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Is Battersea Power Station a good investment?

Saturday 5th January 2013

Having waited for a long time for the opportunity to acquire a new home at the much anticipated Battersea Power Station regeneration scheme, homebuyers are finally being offered the chance to buy property off-plan.

The Battersea Power Station Development Company kick-started the UK sales programme last week, and purchasers have not hesitated, with around 600 residential units at Battersea Power Station reserved in less than one week, according to Battersea Power Station Development Company (BPSDC), the company behind the iconic scheme.

Rob Tincknell, Chief Executive Officer of BPSDC, said: “The first week of sales at Battersea Power Station has been phenomenal with commitments for over £600 million received since the launch just five days ago. This is a water shed moment in the history of the Power Station and key to finally enabling this important London site to be regenerated, more than thirty years since its decommissioning.

“Buyers, both in the UK and abroad, clearly appreciate the mixed-use nature of the town centre scheme which will provide London with a thriving new community on the banks of the River Thames.”

Foreign sales

Sales exhibitions of Phase One now continue in other international markets in response to the widespread pre-launch registered interest shown in the development, with Jones Lang LaSalle having been appointed as international sales agent for this iconic scheme.

Following its successful launch in London, the first phase of Circus West is being launched in Singapore and Hong Kong later this month.

Tincknell added: “Jones Lang LaSalle has been appointed in Hong Kong and Singapore to handle international sales. We are going to the best people for the best markets and are confident that Jones Lang LaSalle will do a tremendous job for us.”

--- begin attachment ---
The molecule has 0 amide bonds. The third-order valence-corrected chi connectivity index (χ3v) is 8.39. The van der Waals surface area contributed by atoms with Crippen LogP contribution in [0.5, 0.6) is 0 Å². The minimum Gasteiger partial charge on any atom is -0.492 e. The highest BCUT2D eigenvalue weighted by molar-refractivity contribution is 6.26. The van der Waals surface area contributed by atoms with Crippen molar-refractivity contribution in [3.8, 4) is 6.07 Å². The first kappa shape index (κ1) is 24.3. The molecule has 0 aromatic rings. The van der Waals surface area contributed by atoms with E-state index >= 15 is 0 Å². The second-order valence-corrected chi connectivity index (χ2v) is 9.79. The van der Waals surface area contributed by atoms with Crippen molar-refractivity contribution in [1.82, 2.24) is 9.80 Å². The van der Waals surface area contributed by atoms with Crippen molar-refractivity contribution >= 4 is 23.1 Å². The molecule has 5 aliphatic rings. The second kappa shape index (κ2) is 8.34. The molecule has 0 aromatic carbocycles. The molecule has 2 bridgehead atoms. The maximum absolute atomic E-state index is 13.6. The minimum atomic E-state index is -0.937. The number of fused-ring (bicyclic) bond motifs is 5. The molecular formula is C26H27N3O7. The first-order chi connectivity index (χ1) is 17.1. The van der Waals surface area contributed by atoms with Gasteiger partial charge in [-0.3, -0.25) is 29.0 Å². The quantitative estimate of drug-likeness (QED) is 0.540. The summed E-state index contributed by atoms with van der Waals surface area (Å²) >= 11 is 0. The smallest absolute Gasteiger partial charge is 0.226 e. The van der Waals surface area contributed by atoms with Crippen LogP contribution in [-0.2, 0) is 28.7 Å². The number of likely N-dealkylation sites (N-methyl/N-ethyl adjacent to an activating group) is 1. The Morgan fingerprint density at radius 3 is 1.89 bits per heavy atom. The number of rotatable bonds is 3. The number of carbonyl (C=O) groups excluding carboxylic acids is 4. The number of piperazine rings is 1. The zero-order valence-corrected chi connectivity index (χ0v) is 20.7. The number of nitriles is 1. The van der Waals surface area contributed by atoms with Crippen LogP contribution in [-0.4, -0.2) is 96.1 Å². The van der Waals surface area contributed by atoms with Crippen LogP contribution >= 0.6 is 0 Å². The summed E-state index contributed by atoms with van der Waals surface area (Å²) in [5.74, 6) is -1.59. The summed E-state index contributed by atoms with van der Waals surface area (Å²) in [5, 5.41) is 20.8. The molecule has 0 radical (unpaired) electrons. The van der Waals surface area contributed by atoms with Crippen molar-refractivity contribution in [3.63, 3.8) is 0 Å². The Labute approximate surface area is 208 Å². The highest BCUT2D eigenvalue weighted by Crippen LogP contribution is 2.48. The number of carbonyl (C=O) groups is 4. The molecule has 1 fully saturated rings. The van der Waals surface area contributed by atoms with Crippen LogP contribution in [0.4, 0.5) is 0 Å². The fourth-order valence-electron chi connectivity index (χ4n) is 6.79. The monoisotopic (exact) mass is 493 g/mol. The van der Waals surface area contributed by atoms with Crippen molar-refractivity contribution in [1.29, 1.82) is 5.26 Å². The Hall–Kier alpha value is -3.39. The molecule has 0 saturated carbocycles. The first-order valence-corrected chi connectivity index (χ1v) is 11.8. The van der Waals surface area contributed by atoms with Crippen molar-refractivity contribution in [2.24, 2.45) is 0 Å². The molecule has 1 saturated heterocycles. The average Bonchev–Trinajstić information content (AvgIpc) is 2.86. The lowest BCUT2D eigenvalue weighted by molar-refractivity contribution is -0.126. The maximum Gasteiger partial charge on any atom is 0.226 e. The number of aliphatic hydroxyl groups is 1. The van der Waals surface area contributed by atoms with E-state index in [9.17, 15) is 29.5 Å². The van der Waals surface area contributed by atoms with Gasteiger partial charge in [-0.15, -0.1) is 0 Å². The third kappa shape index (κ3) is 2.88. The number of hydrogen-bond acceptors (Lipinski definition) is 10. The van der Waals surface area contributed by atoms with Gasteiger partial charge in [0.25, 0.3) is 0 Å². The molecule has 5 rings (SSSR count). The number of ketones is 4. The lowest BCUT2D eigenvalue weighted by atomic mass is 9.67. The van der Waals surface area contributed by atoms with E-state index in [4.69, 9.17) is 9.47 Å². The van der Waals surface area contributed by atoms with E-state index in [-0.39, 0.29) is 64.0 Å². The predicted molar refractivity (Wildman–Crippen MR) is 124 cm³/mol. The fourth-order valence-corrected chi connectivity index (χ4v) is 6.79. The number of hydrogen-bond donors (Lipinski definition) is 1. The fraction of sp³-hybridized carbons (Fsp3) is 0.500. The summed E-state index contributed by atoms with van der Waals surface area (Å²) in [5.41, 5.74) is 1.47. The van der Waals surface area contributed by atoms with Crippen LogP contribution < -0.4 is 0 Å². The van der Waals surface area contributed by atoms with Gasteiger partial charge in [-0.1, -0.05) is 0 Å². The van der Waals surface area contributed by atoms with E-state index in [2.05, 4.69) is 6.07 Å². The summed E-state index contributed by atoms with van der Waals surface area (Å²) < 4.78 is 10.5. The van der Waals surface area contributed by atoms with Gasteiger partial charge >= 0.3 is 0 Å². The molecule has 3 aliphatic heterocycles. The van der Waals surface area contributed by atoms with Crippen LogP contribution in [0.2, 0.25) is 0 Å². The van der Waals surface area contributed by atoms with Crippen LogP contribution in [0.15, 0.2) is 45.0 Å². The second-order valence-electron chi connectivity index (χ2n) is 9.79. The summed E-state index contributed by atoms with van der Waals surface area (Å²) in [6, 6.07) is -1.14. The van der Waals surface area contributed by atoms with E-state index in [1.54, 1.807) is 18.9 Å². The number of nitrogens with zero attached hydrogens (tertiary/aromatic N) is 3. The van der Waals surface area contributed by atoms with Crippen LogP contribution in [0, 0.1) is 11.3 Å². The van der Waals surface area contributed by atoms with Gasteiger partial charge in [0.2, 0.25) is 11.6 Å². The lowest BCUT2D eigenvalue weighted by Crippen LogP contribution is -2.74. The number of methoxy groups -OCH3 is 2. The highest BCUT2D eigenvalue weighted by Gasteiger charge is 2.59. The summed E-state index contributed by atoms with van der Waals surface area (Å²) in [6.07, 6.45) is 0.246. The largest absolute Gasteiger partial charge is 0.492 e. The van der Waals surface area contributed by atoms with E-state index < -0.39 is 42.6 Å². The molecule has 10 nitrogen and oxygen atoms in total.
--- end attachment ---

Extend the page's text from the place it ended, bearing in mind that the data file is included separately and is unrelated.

Prices

Stage one of the regeneration scheme features a mix of 800 one-, two- and three-bedroom apartments, townhouses and penthouses. Prices start from £338,000 for a studio, from £423,000 for a one-bedroom, from £613,000 for a two-bedroom and £894,000 for a three-bedroom apartment with first occupancy expected to be in 2016.

However, buyers seeking to secure a unit in the development only have to pay £2,500 now as a reservation fee. But is the development such a sound investment?

Good investment?

Despite the early sales success at Battersea Power Station, some property experts question whether the prices being charged at the scheme are too high.

Property finder, Sourcing Property, is warning its clients to be cautious of investment in the Battersea development, because it is concerned that the “hype” surrounding the project has led to overinflated values.

Jo Eccles of Sourcing Property advises homebuyers to conduct all necessary due diligence before committing to purchasing a property in the project. 

“After years of sitting derelict, it is fantastic to see that London icon, Battersea Power Station, is finally about to be restored. However, we are warning clients to be extremely cautious not to get swept up in the hype with the huge amount of development in the Battersea and Nine Elms area,” she said.